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Experienced search and rescue personnel have found the search procedures listed below to be effective.

1. Begin the search by shouting something like, "If anyone can hear my voice, come here." If any victims respond, give them further directions such as "Stay here" or "Wait outside" (depending on the condition of the building). Be sure to ask victims for any information they may have about building damage or about others trapped in the building.

2.Be Systematic. Use a systematic search pattern to ensure that all areas of the building are covered. For example:
Bottom-Up-Top-Down Searching from the bottom of the building up and/or down is well suited to multi-story buildings. Right Wall/Left Wall. Moving systematically from one side to the other is well suited to single -floor structures and avoids repetition.
The wall is the rescuer's lifeline. If you or your partner become disoriented, reverse your steps, staying close to the wall until you get back to the doorway. Throughout your search, maintain voice contact with your partner so you do not get separated. Using a CB radio and a channel provided by the Command Post, also maintain communication with a Search & Rescue buddy outside the building.

3.Listen Carefully. Stop frequently and just listen……..for tapping sounds, movement, or voices.

4.Triangulate. Triangulation enables rescuers so view a single location from several perspectives. Three rescuers, guided by victim's sounds, for a triangle around a designated area and direct flashlights into the area. The light shining from different directions will eliminate shadows that could otherwise hide victims.

5.Use The Buddy System. Working together, two rescuers can search a structure more effectively and provide an additional measure of safety to each other. Buddies should also use a web belt to connect one another, especially in dark or smoke filled areas.

6.Mark Searched Areas. Marking searched areas prevents duplication efforts and identifies where rescuers are and have been. Make a single diagonal slash on or next to the door just before entering. Make an opposite slash, (creating an "X"), when all occupants have been removed and the search of that area is finished, the four quadrants of the "X" can be used to indicate the initials of the searcher (left quadrant), the time/date of the search, (top quadrant), personal hazards, (right quadrant), and the number of victims still inside, (bottom quadrant). Use a zero if no victims are found. Put a box around the "X" if it is not safe to conduct search and rescue efforts in the room or building.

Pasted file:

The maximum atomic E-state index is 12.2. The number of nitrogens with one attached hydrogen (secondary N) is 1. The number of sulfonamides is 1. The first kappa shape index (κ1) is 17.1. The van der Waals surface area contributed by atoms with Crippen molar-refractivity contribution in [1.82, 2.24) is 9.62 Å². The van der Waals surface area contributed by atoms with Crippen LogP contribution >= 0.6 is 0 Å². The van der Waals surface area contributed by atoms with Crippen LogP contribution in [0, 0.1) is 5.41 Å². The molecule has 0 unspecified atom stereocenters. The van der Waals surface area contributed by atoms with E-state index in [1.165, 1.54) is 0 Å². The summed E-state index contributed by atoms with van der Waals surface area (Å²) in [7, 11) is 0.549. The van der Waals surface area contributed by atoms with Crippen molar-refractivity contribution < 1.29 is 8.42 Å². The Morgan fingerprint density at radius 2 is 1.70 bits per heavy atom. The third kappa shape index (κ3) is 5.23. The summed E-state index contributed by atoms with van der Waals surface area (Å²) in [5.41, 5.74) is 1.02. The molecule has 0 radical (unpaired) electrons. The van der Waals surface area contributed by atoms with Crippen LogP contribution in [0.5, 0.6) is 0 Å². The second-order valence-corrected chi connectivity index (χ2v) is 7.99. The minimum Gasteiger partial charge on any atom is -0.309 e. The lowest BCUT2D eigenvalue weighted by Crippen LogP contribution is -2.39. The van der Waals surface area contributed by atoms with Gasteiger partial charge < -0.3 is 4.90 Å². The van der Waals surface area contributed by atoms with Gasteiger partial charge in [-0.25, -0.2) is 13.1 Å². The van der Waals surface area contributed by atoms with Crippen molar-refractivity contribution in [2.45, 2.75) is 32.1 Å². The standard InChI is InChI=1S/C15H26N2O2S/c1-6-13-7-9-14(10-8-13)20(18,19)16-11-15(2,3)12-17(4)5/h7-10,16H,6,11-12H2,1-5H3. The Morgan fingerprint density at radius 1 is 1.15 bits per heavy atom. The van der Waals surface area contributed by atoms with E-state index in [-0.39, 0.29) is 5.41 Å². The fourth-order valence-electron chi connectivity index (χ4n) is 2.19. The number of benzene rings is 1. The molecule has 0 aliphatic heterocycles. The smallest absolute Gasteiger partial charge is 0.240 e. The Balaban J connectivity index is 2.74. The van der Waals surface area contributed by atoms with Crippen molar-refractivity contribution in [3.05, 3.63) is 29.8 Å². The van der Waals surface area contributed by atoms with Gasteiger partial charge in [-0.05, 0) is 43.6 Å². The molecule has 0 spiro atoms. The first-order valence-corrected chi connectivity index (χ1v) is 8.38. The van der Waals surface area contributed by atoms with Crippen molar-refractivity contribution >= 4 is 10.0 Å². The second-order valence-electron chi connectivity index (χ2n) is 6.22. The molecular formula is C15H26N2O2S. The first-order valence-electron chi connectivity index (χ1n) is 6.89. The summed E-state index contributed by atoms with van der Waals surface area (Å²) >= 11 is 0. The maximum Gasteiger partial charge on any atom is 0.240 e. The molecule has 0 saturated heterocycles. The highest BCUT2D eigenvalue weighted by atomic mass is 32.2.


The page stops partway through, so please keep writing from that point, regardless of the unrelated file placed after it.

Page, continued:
Following these steps will avoid duplication of effort and will help rescue operations. Use lumber crayon to mark your information.



Search Completed Dangerous, do not enter


Rescues involve three primary functions:

1. Creating a safe rescue environment. Creating a safe rescue environment may involve liting out of the way, using tools to move objects, shoring up walls, and removing debris.

2. Triage or stabilizing victims.

3.Victim's removal. Search and rescue teams will remove victims immediately from moderatly damaged buildings, after head-to-toe triage assessment and treatment.

The goals of victim rescue operations are to:

1. maintain rescuer safety.

2. Triage in lightly damaged buildings

3. Stabilize (airway, bleeding, and shock) and evacuate as quickly as possible from moderately damaged buildings, while minimizing additional injury.

None of these goals can be achieved without first creating as safe an environment as possible prior to beginning extrication. There are, therefore, certain precautions that CERT rescuers must take to minimize the risk involved in rescue efforts.

Know Your Limitations